TROPICAL CYCLONE NAMES
This page provides a listing of names that are used for tropical cyclones in the Australian Region. There are three lists of names that are used by the Bureau of Meteorology; one for each of the three Australian Tropical Cyclone Warning Centres (TCWC) in Perth, Darwin and Brisbane. Information on the zones of responsibility can be found here.
The name of a new tropical cyclone is usually selected from the list of names of the TCWC responsible for the area in which it first became a cyclone. If a cyclone moves into another TCWC's area of responsibility, its name is retained. Similarly, if a named cyclone moves into the Australian region from another country's zone of responsibility, the name assigned by that other country will be retained. The names are normaly chosen in sequence, when the list is exhausted, we return the the start of the list.
First names for the 2005-06 season are highlighted in green
For listings of names from regions elsewhere in the world, this US-based site is useful.
Requests by the public for Tropical Cyclone Names:
The Bureau of Meteorology receives many requests from the public to name Tropical Cyclones after themselves, friends, public figures, etc. The Bureau is unable to grant these requests as they far out-number the number of Tropical Cyclones that occur in the Australian region. To selectively accept requests would show a level of favouritism and in some cases may be inappropriate (eg naming a Cyclone after a disliked politician). The Bureau therefore does not grant any of these requests.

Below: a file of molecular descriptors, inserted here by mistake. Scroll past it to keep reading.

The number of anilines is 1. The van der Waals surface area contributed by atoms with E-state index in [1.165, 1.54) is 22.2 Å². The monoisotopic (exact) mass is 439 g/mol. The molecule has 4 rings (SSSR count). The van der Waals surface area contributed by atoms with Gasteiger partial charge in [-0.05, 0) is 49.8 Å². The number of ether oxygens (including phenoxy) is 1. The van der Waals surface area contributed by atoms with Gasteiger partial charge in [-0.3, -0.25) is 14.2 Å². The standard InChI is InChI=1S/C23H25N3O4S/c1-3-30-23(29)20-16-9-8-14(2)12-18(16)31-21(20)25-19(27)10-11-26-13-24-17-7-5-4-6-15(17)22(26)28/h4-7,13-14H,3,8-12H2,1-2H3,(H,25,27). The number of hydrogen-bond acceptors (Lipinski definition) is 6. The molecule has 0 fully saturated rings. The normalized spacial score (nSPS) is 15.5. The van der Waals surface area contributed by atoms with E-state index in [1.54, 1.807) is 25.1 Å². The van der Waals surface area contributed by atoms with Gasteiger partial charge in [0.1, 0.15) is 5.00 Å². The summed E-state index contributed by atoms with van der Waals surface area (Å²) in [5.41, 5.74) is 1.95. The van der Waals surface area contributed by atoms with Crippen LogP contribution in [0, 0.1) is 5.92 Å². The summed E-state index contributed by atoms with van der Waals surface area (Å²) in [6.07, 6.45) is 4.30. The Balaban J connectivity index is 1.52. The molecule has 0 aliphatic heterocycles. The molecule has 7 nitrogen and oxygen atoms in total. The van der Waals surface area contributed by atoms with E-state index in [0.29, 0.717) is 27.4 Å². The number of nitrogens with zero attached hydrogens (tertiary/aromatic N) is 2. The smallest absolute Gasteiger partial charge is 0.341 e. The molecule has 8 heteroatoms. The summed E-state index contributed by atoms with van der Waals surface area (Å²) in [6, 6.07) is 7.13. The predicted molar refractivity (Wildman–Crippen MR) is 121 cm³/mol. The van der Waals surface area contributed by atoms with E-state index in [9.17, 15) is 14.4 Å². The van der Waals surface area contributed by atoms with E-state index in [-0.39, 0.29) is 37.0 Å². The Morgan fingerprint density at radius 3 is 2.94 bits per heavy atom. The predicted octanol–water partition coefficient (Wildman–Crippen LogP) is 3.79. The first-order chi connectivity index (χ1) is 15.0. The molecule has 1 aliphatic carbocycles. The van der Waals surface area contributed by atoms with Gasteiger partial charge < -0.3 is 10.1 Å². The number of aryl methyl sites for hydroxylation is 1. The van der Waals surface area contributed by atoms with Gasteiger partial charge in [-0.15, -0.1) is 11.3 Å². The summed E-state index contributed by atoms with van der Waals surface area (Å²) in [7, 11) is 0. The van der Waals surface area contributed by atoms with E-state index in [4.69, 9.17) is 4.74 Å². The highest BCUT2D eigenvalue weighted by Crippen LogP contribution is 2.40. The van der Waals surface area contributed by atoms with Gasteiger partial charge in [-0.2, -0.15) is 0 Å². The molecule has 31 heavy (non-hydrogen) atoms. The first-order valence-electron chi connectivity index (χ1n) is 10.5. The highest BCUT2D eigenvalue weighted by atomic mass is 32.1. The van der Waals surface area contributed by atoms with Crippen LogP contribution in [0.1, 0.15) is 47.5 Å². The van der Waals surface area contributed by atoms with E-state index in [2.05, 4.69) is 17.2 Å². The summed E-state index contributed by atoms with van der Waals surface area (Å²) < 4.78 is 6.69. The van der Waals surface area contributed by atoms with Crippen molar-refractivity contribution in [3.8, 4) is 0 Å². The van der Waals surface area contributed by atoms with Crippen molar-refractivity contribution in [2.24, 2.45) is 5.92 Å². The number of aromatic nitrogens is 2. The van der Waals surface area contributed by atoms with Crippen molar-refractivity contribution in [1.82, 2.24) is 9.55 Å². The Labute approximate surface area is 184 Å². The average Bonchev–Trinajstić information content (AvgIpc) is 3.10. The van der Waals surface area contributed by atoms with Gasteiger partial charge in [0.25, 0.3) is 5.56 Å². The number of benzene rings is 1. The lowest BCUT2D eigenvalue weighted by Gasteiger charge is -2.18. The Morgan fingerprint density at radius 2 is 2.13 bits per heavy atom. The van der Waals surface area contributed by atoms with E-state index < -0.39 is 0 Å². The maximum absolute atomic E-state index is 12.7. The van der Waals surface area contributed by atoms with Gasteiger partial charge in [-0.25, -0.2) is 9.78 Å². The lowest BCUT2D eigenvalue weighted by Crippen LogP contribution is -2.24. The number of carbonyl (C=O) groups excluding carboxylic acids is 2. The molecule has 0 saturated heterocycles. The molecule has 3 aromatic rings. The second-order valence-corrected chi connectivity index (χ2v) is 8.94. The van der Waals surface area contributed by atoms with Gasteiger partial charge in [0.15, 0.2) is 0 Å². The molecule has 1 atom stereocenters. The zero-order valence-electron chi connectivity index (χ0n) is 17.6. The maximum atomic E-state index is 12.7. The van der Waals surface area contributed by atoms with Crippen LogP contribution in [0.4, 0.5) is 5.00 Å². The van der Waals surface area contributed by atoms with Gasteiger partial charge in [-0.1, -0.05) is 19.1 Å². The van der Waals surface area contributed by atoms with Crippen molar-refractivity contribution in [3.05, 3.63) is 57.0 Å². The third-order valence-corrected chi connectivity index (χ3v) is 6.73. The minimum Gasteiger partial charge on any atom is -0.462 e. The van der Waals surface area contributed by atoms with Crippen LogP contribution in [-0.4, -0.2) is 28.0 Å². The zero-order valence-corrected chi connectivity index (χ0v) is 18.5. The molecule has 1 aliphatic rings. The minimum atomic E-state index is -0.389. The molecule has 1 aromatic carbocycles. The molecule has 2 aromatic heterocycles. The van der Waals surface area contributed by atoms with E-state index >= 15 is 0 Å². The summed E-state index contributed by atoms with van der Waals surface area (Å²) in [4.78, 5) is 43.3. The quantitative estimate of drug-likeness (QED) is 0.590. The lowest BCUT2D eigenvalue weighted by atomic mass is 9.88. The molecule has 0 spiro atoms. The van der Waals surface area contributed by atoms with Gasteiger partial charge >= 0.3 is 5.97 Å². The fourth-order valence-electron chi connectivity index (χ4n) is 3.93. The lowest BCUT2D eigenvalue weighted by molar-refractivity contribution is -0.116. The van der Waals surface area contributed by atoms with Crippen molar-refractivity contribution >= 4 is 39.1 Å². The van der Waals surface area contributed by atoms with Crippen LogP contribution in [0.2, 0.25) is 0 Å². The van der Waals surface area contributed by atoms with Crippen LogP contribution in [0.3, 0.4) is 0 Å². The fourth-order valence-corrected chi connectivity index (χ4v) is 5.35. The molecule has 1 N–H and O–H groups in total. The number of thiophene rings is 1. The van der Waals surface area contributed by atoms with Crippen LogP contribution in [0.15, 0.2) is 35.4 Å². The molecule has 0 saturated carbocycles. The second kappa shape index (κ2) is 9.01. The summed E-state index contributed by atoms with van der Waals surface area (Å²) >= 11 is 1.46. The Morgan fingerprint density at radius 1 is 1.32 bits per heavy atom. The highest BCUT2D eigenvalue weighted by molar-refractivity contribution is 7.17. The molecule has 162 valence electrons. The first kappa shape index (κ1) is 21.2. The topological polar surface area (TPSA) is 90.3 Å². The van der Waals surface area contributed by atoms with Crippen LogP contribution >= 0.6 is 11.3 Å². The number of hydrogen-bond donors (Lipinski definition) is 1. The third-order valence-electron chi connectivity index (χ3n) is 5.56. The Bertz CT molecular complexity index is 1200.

Tropical Cyclone Naming Policy
When a significant cyclone affects Australia (like TC Tracy in 1974 or TC Ingrid in 2005), the name is "retired" and replaced in the list with a name of similar initial and gender.
A name may be skipped if it is not deemed appropriate when it is due to be used (eg it is the same as the name of a public figure who is in the news for a sensitive or controversial reason)
A name may be skipped if a similarly named cyclone is active in the area.
Cyclones may not seem to follow alphabetical sequence as cyclones named in an adjoining area move into your region.
Cyclones moving westwards across the Indian Ocean are usually renamed by the TCWC at La Reunion, when they move out of Australia's zone of responsibility. Otherwise cyclones retain their name throughout their existence.
Sometimes a decayed cyclone will re-generate (eg after crossing land) and will usually retain the name it had before it weakened.
Latest Version: 1 August 2005